No mercy, no compromise, no doubts about the ruthless tactics, Paul Goodison won Britain's third gold medal and achieved the GB team's target of four overall in the singlehanded Laser this morning.
He follows silver and gold for Britain by Ben Ainslie in 1996 and 2000, bitter disappointment for Goodison with a fourth in 2004, and, in nailing the gold this time Goodison broke the heart of Sweden's Rasmus Myrgren.
The Swede was sitting in the silver medal position going into a race in which Goodison needed only to place ninth out of 10 but he chose the Swede as his victim and that let Slovenia's Vasilij Zbogar in for silver and Italy's Diego Romero for bronze.
Myrgren ended up sixth overall but, asked if he was upset by Goodison's move, which pinned him at the back of the fleet, said afterwards: "Yes and no. Of course I didn't like it but I expected him to do it and I probably would have done something similar. But, yes, I am very, very, very disappointed."
Goodison, a 30-year old from Rotherham who had to recover from major wrist surgery following a tumble from a bicycle last autumn, said: "I picked Rasmus because he was the only one who could beat me." And asked if there was anything he wanted to say to the Swede he replied: "Not really. That's what sport's about. You have to do what you have to do.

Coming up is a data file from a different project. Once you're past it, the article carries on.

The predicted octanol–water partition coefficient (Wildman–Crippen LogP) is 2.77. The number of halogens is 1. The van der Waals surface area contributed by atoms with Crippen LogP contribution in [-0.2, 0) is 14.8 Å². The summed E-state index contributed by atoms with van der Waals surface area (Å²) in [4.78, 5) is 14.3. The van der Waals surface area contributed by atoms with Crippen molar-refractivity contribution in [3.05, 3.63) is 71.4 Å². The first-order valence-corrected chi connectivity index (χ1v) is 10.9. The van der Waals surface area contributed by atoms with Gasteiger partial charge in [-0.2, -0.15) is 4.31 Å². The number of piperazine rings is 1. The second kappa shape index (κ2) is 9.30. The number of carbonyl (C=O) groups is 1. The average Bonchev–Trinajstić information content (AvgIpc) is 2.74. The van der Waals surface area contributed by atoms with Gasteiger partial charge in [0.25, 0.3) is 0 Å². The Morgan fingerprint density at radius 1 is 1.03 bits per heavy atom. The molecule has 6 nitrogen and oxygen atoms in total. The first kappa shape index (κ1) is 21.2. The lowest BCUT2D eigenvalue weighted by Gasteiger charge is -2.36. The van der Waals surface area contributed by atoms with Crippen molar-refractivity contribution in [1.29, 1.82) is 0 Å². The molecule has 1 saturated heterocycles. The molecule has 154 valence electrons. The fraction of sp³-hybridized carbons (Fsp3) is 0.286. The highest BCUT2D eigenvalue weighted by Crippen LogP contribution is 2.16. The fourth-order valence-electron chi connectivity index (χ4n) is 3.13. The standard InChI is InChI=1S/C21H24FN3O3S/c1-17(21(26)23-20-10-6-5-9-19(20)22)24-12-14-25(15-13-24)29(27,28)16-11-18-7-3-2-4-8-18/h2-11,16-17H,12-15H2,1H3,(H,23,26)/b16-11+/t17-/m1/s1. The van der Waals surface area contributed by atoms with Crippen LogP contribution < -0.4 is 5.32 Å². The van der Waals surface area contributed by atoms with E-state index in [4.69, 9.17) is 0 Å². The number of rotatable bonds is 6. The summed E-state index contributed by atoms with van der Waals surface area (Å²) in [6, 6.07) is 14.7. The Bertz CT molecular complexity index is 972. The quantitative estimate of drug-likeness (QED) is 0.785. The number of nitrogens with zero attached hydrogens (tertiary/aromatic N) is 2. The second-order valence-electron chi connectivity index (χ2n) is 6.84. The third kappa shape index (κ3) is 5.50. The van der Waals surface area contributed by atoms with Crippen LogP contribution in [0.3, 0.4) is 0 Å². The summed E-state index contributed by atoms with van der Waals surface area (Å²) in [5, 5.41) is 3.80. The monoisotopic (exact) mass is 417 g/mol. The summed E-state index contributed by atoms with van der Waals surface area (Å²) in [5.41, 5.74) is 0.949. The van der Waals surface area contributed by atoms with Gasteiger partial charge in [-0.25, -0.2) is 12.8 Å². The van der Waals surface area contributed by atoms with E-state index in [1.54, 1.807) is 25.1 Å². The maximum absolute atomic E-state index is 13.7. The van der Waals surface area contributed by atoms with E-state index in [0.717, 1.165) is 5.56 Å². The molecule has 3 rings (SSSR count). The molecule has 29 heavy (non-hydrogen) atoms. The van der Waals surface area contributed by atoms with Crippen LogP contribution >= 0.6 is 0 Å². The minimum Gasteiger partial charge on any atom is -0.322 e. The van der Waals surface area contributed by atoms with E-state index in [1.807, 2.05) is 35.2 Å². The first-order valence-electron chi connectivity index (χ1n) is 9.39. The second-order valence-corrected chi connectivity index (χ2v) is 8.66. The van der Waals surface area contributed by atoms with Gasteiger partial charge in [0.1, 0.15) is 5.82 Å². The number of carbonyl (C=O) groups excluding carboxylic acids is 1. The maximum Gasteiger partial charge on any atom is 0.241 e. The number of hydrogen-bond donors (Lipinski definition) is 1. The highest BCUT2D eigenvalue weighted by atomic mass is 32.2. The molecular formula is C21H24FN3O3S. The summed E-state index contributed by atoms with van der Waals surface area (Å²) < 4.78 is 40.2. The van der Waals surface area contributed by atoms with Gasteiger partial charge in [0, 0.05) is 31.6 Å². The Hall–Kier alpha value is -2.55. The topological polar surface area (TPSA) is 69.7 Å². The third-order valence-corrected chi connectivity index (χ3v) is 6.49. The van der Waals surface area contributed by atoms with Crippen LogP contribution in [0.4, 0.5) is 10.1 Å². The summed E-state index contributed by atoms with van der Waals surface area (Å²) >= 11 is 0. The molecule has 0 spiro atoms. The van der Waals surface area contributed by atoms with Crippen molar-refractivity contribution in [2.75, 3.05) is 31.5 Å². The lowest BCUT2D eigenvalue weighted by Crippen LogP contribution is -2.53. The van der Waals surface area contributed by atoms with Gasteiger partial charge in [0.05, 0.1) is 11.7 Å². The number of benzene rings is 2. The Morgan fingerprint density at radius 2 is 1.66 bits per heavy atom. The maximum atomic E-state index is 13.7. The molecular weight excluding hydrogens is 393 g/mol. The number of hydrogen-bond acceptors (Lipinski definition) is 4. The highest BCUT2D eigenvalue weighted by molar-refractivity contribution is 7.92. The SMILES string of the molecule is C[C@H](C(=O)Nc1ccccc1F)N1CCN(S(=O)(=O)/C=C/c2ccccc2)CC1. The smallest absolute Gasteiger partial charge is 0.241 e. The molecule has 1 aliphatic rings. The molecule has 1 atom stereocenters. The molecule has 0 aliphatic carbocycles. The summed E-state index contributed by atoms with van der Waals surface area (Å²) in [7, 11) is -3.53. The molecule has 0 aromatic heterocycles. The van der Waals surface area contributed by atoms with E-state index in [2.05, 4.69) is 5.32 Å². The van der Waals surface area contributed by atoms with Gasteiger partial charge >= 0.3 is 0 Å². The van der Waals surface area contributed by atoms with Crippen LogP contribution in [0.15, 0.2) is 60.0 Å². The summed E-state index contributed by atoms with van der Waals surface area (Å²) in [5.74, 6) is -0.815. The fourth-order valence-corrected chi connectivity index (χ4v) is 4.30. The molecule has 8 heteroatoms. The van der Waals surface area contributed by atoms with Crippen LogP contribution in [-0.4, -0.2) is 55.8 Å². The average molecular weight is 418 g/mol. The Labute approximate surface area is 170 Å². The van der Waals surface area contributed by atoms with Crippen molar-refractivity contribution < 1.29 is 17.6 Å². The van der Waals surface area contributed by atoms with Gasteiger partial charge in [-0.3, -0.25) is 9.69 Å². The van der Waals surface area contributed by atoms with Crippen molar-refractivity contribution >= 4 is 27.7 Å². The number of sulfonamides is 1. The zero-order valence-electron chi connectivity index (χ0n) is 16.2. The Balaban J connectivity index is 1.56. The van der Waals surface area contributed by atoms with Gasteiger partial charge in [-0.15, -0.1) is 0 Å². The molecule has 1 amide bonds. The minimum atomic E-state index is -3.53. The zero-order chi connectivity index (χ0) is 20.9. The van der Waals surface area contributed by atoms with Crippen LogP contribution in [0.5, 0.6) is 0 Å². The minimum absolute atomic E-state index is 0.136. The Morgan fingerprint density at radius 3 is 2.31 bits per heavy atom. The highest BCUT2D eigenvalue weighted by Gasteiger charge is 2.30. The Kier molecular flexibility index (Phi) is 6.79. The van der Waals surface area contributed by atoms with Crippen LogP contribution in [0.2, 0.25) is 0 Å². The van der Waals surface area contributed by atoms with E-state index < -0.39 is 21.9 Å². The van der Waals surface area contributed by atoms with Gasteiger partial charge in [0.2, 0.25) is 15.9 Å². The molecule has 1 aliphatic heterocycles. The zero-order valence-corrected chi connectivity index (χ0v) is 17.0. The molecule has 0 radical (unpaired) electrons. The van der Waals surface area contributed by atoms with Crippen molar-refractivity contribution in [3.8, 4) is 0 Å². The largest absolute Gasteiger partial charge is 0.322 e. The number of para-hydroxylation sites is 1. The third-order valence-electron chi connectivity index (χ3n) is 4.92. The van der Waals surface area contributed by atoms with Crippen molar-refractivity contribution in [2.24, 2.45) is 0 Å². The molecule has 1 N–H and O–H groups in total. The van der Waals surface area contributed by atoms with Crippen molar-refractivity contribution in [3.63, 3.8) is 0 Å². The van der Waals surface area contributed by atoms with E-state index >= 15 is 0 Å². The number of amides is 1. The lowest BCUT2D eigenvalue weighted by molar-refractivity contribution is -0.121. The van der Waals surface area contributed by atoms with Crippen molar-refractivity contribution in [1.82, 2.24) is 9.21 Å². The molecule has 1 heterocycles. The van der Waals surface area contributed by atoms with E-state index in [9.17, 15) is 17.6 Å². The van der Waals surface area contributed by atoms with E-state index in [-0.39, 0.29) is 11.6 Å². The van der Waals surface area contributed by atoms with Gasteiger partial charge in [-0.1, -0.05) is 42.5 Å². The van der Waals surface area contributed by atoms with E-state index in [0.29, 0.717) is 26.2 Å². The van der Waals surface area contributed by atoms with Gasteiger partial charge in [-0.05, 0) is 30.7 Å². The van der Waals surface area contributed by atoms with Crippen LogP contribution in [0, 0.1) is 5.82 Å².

"It's been a long four years of waiting but it's finally over. I couldn't be smiling any harder. There was a job to be done and I went out there and delivered."
In the Laser Radial, Penny Clark, the Lieutenant-Commander engineer in the Royal Navy, had a mixed regatta throughout. She made the final cut, but a seventh in the medal race still left her 10th overall. And if Britain thought it could sneak a share of the gold because Anna Tunnicliffe was born in Doncaster, she was nothing other than loyal to the United States, where she is a naturalised citizen and has renounced British citizenship.
Tomorrow it is the turn of the windsurfers and, in the men's division there is a three-way tie at the top with Julien Bontemps of France on 45 points chased by Nick Dempsey of Britain and Tom Ashley of New Zealand, both on 46. It is a genuine winner takes all and is exactly what the organisers wanted when they introduced, for the first time at this Games, the concept of a medal race finale.
"It's hard enough to defend on a windsurfer as it is," said Dempsey. "I've just got to sail my own race, so it's really a case of keeping it tight."
In the women's division, a second today put Bryony Shaw in third.
Wearing a Blue Peter badge as a lucky charm, a present after teaching presenter Zoe to windsurf, she said: "I've given myself a great chance going into the medal race. There's no reason, with the momentum I've got now, that I can't give it my best shot. It's the other girls, the Chinese (Jian Yin) and the Italian (2000 gold medallist Alessandra Sensini) who are looking over their shoulders."
Shaw, who comes from Portland, site of the 2012 Games, added: "I had a rough time in the middle of the regatta and I had to pick myself up from that."
Praising both her coach, Dom Tidey, and the whole GB team around her, she said: I feel like this last few days have given me great confidence and great momentum. The smile's back on my face, but it's case of getting the job done."